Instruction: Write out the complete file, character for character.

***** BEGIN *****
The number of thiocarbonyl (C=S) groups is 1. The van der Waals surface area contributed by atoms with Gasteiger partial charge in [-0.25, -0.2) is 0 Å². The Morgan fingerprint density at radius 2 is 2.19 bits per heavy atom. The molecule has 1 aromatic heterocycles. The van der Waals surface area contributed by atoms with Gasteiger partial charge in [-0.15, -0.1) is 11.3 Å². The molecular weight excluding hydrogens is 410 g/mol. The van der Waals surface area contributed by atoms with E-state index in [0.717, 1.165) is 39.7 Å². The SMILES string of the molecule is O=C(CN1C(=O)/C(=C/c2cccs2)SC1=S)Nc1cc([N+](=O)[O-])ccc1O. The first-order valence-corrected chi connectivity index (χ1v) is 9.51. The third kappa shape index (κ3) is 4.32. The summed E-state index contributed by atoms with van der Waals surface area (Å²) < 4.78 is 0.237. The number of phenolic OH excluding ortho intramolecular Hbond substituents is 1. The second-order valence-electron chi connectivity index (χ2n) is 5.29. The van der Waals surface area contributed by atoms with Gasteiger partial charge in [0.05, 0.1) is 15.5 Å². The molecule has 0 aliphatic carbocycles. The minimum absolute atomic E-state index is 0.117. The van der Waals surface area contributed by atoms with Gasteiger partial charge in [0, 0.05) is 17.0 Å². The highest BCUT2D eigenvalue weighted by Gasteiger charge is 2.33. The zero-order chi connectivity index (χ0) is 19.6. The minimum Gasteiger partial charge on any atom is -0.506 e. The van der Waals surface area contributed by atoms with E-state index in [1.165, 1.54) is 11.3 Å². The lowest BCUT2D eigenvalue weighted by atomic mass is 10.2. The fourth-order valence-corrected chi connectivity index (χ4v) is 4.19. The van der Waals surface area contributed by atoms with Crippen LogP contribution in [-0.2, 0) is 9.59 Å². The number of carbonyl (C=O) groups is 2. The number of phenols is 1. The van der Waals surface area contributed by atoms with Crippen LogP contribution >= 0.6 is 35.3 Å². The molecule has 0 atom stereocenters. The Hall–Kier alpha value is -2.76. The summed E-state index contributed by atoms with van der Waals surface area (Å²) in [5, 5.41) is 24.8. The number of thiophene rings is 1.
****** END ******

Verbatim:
The number of thiocarbonyl (C=S) groups is 1. The van der Waals surface area contributed by atoms with Gasteiger partial charge in [-0.25, -0.2) is 0 Å². The Morgan fingerprint density at radius 2 is 2.19 bits per heavy atom. The molecule has 1 aromatic heterocycles. The van der Waals surface area contributed by atoms with Gasteiger partial charge in [-0.15, -0.1) is 11.3 Å². The molecular weight excluding hydrogens is 410 g/mol. The van der Waals surface area contributed by atoms with E-state index in [0.717, 1.165) is 39.7 Å². The SMILES string of the molecule is O=C(CN1C(=O)/C(=C/c2cccs2)SC1=S)Nc1cc([N+](=O)[O-])ccc1O. The first-order valence-corrected chi connectivity index (χ1v) is 9.51. The third kappa shape index (κ3) is 4.32. The summed E-state index contributed by atoms with van der Waals surface area (Å²) < 4.78 is 0.237. The number of phenolic OH excluding ortho intramolecular Hbond substituents is 1. The second-order valence-electron chi connectivity index (χ2n) is 5.29. The van der Waals surface area contributed by atoms with Gasteiger partial charge in [0.05, 0.1) is 15.5 Å². The molecule has 0 aliphatic carbocycles. The minimum absolute atomic E-state index is 0.117. The van der Waals surface area contributed by atoms with Gasteiger partial charge in [0, 0.05) is 17.0 Å². The highest BCUT2D eigenvalue weighted by Gasteiger charge is 2.33. The zero-order chi connectivity index (χ0) is 19.6. The minimum Gasteiger partial charge on any atom is -0.506 e. The van der Waals surface area contributed by atoms with E-state index in [1.165, 1.54) is 11.3 Å². The lowest BCUT2D eigenvalue weighted by atomic mass is 10.2. The fourth-order valence-corrected chi connectivity index (χ4v) is 4.19. The van der Waals surface area contributed by atoms with Crippen LogP contribution in [-0.2, 0) is 9.59 Å². The number of carbonyl (C=O) groups is 2. The number of phenols is 1. The van der Waals surface area contributed by atoms with Crippen LogP contribution >= 0.6 is 35.3 Å². The molecule has 0 atom stereocenters. The Hall–Kier alpha value is -2.76. The summed E-state index contributed by atoms with van der Waals surface area (Å²) in [5, 5.41) is 24.8. The number of thiophene rings is 1.